The NYC Marathon is the biggest of the big boys. Even among the mega marathons, it’s the largest on Earth with a whopping registration of 55,000 runners, and a new world record 51,388 finishers this year, followed by Chicago, Paris, London, Tokyo, and Boston. That’s a staggering number to manage considering it’s nearly twice the size of Boston but the host New York Road Runners are no dummies, and they do an impressive job breaking down the masses into manageable groups.
If you’ve ever spoken to a NYCM runner, they’ll tell you the biggest downside of the event is the early rise and a lot of waiting around before you actually start running, which stems from the logistics of the route and sheer numbers. Similar to Boston running point-to-point through towns from Hopkinton to Beantown, the tagline of NYC is that it runs all five boroughs of the City, which complicates things a little compared to running laps around Central Park. The course begins in Staten Island on the west side of the Verrazano-Narrows Bridge and crosses to Brooklyn, then runs north entering Queens at the halfway point, west over the Queensboro Bridge into Manhattan, and north all the way to the Bronx for a brief turnaround before returning to Manhattan towards Central Park for the finish line.
The large staging area in Staten Island at Fort Wadsworth is where you’ll spend several hours before the waves begin at 9:50AM… but not until a potential hour plus wait in line at the NY Public Library for a bus there, and a slow ride south as the sun rises over the Hudson River. The Fort can be windy and feel bitterly cold at times, but we were lucky this year and had minimal wind on a generally warm sunny day. Come prepared with lots of layers but be aware of the restrictions on certain items like sleeping bags.
Tip: Try finding an Airbnb in Staten Island the night before the race. Ana found this to be an inexpensive and convenient way to sleep comfortably until 7:15 instead of 5AM. From her place, Ana took a two minute Uber ride and arrived in her corral just ten minutes later. She highly recommends this option for those who want the extra rest and less stress in the hours before the start.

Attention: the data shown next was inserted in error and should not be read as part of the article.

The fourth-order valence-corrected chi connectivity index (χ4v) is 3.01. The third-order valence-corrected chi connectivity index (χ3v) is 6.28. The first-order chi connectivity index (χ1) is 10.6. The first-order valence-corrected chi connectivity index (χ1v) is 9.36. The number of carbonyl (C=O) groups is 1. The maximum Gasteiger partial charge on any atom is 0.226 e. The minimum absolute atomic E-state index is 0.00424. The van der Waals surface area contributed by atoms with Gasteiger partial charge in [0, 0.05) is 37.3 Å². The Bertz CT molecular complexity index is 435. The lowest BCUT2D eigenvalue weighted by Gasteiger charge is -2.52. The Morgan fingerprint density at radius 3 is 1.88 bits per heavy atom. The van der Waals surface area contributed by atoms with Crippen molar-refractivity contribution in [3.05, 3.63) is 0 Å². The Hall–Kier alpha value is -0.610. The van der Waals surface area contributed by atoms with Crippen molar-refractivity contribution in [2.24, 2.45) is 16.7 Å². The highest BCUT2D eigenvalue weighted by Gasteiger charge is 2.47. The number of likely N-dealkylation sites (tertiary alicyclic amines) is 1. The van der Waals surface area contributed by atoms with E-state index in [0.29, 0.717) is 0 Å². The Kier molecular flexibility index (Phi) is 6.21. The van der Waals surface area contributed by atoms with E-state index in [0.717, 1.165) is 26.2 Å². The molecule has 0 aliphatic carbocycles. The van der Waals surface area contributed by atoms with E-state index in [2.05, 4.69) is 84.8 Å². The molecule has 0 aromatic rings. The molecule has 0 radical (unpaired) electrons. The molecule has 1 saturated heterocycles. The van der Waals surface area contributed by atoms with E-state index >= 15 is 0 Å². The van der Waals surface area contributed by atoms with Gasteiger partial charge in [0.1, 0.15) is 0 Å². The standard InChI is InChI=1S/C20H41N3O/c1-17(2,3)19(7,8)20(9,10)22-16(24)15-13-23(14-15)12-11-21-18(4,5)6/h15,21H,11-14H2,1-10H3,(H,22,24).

The genius of the logistics is that there are four waves (one going off every 25 minutes), each with three distinctive paths (orange, blue, and green), further broken down into six corrals per path. Those three paths are physically separated on the Verrazano- one on each side of the upper deck, with the third on the lower deck, and don’t actually merge completely until eight miles in. So yeah, it’s a lot of runners, but it’s manageable and I didn’t find it overwhelming.
The crowds are amazing. Coming off the silent Verrazano (no spectators allowed) you’ll encounter a massive group of spectators, which remains strong through most of the 11 mile Brooklyn stretch. Each neighborhood will greet you in a different way, and perhaps the most odd thing about the fans will come when passing through the Hasidic Jewish section, when it’s suddenly eerily quiet and there are only a handful of people on the side of the street observing the endless stream of running fools. Entering Manhattan off the Queensboro will welcome you with a much-needed roar around the 16 mile mark, where crowds are 7-deep and it’s almost deafening, and then the trek up First Avenue is a nice long straight run. The Bronx leaves much to be desired since the crowds are sparse and the scenery is dull, but that’s an easy place to spot a family member and even try to have them jump in to join you for a couple miles. At mile 21 you’ll enter Harlem which has gentrified in some sections and offers a few pockets of strong cheering, before things really pick up along Central Park for the final four miles.
Much like the screams surrounding the infamous right onto Hereford and left onto Boylston, Central Park captures the essence of NYC people while edging the fine line between skyscrapers and greenery. A word of caution: it ain’t over yet when you take the right turn onto Central Park South… it feels like a half mile of eternity, and then there’s another half mile after that before you spot the blue asphalt approaching the finish line.
Post finish, expect to walk… a lot. To herd the cattle, the entire post-finish area of Central Park is a “frozen zone” that’s off limits to spectators and requires runners to walk many blocks before they can join the public. It’s frustrating but serves a purpose, and as long as you know it’s coming, it’s not so bad. You can exit a little early if you opted for the race poncho (which you better do early because they only have a limited number), but the rest of the walking dead go past the bag drop pick up and then dump out on the west side of the Park around 85th street.
Bottom line: if you don’t mind a lot of people, this is a must-do marathon. It’s not flat (there are a few small hills and the bridges are the biggest climbs), but if you feed off the crowds’ energy, then it certainly has PR potential. Plus, it’s always the first Sunday in November so it’s generally cool. If you want in, you can qualify by running a fast full OR HALF marathon (but the standards are significantly tougher than Boston), enter through the lottery as most people do, participate in their 9+1 program by running 9 other NYRR races and volunteering at one (a little tough for non-New Yorkers), or by running/fundraising with a charity. They’ve done away with automatic entry after three consecutive lottery fails. No matter the avenue for entry be prepared to drop a painful $295 entry fee for 2017, not to mention the cost of travel and lodging for the weekend. It’s worth it, but not something I’ll be doing on a routine basis.
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Stay speedy my friends.